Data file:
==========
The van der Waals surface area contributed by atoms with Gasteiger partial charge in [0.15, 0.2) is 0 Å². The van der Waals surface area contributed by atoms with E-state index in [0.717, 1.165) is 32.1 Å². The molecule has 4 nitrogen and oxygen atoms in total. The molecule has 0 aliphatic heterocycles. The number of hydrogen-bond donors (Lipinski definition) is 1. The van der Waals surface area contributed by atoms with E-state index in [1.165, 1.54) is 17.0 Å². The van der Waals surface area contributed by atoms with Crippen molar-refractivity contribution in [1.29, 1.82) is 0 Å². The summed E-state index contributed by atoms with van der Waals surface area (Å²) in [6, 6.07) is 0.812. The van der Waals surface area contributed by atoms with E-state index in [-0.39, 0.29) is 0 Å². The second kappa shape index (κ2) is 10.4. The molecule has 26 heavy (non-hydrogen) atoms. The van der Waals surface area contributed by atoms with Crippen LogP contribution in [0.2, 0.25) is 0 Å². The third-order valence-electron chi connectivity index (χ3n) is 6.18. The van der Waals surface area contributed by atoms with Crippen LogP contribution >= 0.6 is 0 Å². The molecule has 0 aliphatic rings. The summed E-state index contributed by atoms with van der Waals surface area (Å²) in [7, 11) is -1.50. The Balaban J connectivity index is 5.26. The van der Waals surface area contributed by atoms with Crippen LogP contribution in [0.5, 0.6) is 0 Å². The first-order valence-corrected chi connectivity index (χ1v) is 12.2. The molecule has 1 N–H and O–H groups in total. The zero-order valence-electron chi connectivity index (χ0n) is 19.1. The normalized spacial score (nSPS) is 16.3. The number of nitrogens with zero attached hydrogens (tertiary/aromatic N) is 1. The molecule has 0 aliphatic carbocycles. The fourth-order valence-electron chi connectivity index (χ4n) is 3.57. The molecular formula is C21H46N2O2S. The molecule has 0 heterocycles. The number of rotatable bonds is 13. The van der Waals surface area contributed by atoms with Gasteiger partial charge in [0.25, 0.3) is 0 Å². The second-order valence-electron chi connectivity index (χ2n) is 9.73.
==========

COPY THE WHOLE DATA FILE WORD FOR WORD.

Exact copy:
The van der Waals surface area contributed by atoms with Gasteiger partial charge in [0.15, 0.2) is 0 Å². The van der Waals surface area contributed by atoms with E-state index in [0.717, 1.165) is 32.1 Å². The molecule has 4 nitrogen and oxygen atoms in total. The molecule has 0 aliphatic heterocycles. The number of hydrogen-bond donors (Lipinski definition) is 1. The van der Waals surface area contributed by atoms with E-state index in [1.165, 1.54) is 17.0 Å². The van der Waals surface area contributed by atoms with Crippen molar-refractivity contribution in [1.29, 1.82) is 0 Å². The summed E-state index contributed by atoms with van der Waals surface area (Å²) in [6, 6.07) is 0.812. The van der Waals surface area contributed by atoms with E-state index in [-0.39, 0.29) is 0 Å². The second kappa shape index (κ2) is 10.4. The molecule has 26 heavy (non-hydrogen) atoms. The van der Waals surface area contributed by atoms with Crippen LogP contribution in [0.2, 0.25) is 0 Å². The third-order valence-electron chi connectivity index (χ3n) is 6.18. The van der Waals surface area contributed by atoms with Crippen LogP contribution >= 0.6 is 0 Å². The molecule has 0 aliphatic rings. The summed E-state index contributed by atoms with van der Waals surface area (Å²) in [7, 11) is -1.50. The Balaban J connectivity index is 5.26. The van der Waals surface area contributed by atoms with Crippen LogP contribution in [0.5, 0.6) is 0 Å². The first-order valence-corrected chi connectivity index (χ1v) is 12.2. The molecule has 1 N–H and O–H groups in total. The zero-order valence-electron chi connectivity index (χ0n) is 19.1. The normalized spacial score (nSPS) is 16.3. The number of nitrogens with zero attached hydrogens (tertiary/aromatic N) is 1. The molecule has 0 aliphatic carbocycles. The fourth-order valence-electron chi connectivity index (χ4n) is 3.57. The molecular formula is C21H46N2O2S. The molecule has 0 heterocycles. The number of rotatable bonds is 13. The van der Waals surface area contributed by atoms with Gasteiger partial charge in [0.25, 0.3) is 0 Å². The second-order valence-electron chi connectivity index (χ2n) is 9.73.